Money fever rages in Dalston as buy-to-let revives and property becomes ever bigger business

THE GAMBLE taken by the developer Barratt on its controversial Dalston Square flats scheme has paid off.

Britain’s biggest housebuilder resisted the temptation to include the site with the sale of much of the property it held, its “land bank”, as the onset of recession in 2008 slashed the developer’s share price by more than 90 per cent.

Barratt gritted its teeth, ploughed  on with the Dalston Square project and marketed it in Beijing, Hong Kong and other Asian cities. Banks again started offering buy-to-let loans.

Mark Clare, Barratt chief executive, said that investors were tempted by rental yields of up to 7 per cent. There had been “major interest in our schemes in Dalston and Lewisham”. Individuals were looking for the quality and security of new build.

The buy-to-let sector has helped Barratt to record its first annual profit in four years: £42.7 million, pre-tax in the year to June.

The third phase of Dalston Square flats is due for completion next summer and is still mostly unsold. Barratt says that lettings of £330 to £550 a week should return between 5 per cent and 7 per cent.

The controversy arose several years ago when Hackney council overrode local people’s wishes for the site. A campaign to save a Victorian theatre failed and it was demolished, as was the concept that 50 per cent of new accommodation in London should be affordable.

David Altheer 170911  

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13 thoughts on “Money fever rages in Dalston as buy-to-let revives and property becomes ever bigger business

  1. Better late than never; “[I should point out to those who do not know of OPEN Dalston that it is a campaigning organisation and that, as with any interest group, its issuings take clear positions. I declare an interest: I am a founder-member. Of course, not all the members always support all its actions in all ways. That’s democracy. – Ed.]”

  2. Chewbacker, it was you who claimed, without any evidence, that I had no interest in the medical, educational and spatial needs of residents. It was also you who freely entered the debate about OPENDalston and local people’s views – I’m not drawing you into anything. If you don’t want to comment, don’t.

  3. @Mia and Maurice Bishop: No, Benjamin doesn’t live in a shoebox in Dalston Sq. I hear he doesn’t even live in the area. Apparently he lives in a nice pad in Clapton, E5!
    Benjamin, I am making nothing up. But much of your argument appears based on the false assumption that I am in any way connected with OPENDalston. I am not, I merely admire its selfless work. You are also wrong to assume I have serious problems with the free market economy; I am firmly entrenched in and committed to it.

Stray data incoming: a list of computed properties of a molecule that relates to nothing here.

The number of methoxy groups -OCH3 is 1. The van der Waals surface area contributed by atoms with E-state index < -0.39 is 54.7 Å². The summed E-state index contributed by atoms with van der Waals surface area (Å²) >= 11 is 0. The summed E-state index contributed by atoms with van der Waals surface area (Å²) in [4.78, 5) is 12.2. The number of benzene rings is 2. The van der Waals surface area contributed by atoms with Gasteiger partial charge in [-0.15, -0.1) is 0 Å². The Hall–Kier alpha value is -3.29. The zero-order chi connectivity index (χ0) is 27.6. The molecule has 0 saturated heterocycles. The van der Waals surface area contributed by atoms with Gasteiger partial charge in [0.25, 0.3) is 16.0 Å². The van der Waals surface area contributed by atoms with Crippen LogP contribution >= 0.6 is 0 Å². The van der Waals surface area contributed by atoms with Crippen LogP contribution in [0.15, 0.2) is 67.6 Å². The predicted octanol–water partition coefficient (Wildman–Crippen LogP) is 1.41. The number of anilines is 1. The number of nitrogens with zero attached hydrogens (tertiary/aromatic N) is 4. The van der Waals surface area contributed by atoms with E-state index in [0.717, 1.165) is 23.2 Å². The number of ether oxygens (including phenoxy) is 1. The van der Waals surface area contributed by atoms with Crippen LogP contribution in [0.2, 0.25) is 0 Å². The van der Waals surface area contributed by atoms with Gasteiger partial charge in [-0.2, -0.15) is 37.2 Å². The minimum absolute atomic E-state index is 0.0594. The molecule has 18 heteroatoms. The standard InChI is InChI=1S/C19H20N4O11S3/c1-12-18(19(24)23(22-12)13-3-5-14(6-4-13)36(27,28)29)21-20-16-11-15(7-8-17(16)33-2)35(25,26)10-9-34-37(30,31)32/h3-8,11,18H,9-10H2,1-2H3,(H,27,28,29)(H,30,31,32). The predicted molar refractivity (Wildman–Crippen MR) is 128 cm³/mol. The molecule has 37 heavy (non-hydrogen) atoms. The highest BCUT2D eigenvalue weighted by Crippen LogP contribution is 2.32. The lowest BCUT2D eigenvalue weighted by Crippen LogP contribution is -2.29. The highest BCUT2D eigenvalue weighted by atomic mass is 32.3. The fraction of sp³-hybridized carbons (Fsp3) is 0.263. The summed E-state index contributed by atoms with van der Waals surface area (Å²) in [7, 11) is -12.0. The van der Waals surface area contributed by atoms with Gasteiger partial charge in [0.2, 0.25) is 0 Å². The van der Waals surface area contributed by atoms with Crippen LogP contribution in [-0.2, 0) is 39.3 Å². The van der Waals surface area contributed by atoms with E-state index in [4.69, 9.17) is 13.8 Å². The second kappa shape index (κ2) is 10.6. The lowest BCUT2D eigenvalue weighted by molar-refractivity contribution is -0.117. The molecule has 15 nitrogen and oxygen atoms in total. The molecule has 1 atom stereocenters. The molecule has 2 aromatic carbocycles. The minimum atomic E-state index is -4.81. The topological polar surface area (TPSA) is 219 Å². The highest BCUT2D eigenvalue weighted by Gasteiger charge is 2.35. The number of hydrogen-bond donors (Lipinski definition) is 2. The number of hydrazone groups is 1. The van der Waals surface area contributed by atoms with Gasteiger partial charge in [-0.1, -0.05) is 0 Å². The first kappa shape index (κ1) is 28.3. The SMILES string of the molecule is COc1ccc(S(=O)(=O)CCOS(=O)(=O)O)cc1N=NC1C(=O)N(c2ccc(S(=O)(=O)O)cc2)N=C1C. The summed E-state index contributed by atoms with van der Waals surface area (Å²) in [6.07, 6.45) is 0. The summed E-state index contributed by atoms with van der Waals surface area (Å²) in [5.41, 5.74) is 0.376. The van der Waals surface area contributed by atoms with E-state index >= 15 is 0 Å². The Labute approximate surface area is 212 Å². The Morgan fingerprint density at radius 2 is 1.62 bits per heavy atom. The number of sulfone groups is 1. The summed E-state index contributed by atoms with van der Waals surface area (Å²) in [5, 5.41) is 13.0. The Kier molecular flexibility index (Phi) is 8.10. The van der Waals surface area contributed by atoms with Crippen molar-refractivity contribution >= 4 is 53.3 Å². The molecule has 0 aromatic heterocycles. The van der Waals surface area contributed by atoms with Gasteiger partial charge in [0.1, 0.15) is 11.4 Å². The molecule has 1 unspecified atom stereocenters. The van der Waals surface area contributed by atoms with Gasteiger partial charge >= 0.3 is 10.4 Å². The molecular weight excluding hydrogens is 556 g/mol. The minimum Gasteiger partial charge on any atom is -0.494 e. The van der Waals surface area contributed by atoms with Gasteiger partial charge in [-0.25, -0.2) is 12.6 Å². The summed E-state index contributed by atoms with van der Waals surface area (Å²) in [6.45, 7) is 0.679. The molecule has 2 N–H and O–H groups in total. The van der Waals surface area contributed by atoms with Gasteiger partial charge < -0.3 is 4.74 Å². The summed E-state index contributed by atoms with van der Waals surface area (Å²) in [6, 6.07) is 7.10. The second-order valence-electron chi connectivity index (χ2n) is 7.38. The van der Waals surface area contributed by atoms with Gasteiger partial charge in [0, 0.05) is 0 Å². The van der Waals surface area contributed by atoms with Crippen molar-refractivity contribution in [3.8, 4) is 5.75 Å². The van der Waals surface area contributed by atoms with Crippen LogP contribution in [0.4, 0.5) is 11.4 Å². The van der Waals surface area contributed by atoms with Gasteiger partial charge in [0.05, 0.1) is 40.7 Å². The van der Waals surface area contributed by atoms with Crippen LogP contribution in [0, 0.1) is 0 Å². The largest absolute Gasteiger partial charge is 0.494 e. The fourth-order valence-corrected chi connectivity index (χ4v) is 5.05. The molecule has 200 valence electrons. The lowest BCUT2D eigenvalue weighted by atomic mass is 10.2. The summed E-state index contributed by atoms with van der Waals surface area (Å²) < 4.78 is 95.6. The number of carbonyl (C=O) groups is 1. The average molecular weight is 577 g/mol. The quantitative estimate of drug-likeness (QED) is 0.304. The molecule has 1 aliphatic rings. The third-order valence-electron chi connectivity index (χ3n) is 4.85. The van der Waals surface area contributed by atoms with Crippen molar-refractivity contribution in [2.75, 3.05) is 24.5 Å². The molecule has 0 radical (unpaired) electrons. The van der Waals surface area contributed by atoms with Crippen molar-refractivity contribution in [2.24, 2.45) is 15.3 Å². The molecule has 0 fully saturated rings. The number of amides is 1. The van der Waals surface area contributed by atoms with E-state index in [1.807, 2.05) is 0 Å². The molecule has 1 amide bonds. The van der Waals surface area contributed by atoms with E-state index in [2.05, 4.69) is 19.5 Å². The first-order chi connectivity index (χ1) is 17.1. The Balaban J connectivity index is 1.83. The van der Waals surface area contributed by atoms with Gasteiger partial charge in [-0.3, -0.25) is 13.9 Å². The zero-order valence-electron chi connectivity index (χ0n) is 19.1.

You are wrong to assume I don’t like modern architecture. My heart sings when I look out of my office window at the graceful Kinetica building here in Dalston. And I’ve recently commissioned a modern office/residential building of my own (which raised no objections).
    I object to poorly designed high-rise buildings, developed for short-term financial gain, and with little consideration for people’s services, particularly in my neighbourhood, Dalston.
    Comparisons can be fair and succinct ways of putting forward an argument, eg, modern developments in Dalston v Croydon.
    I believe it is not me who has an obsession but, given the volume and tone of your comments on this and other Hackney sites, that you have a preoccupation with high-rise buildings, verging on the unhealthy.
    And please don’t draw me into your pedantic complaint to Loving Dalston about OPENDalston: it is bordering on vexatious.

  4. chewbacker, you’re just making things up now. What gives you the impression that I don’t care about medical, educational and spatial needs?
    I really don’t understand this obsession with comparing Dalston to Croydon. It just seems lazy and pointless. The only points you seem to be making is that you don’t like modern architecture and have a serious problem with a free market economy.
    I cannot take seriously your claim that you “worked hard at grassroots level to listen to local people’s concerns and voiced them to those in power who were willing to listen” as if you had no agenda. OPENDalston is an ultra-conservative heritage group that is naturally opposed to modern development.
    Perhaps you could show me an example of how OPENDalston has “tackled vigorously” the housing crisis?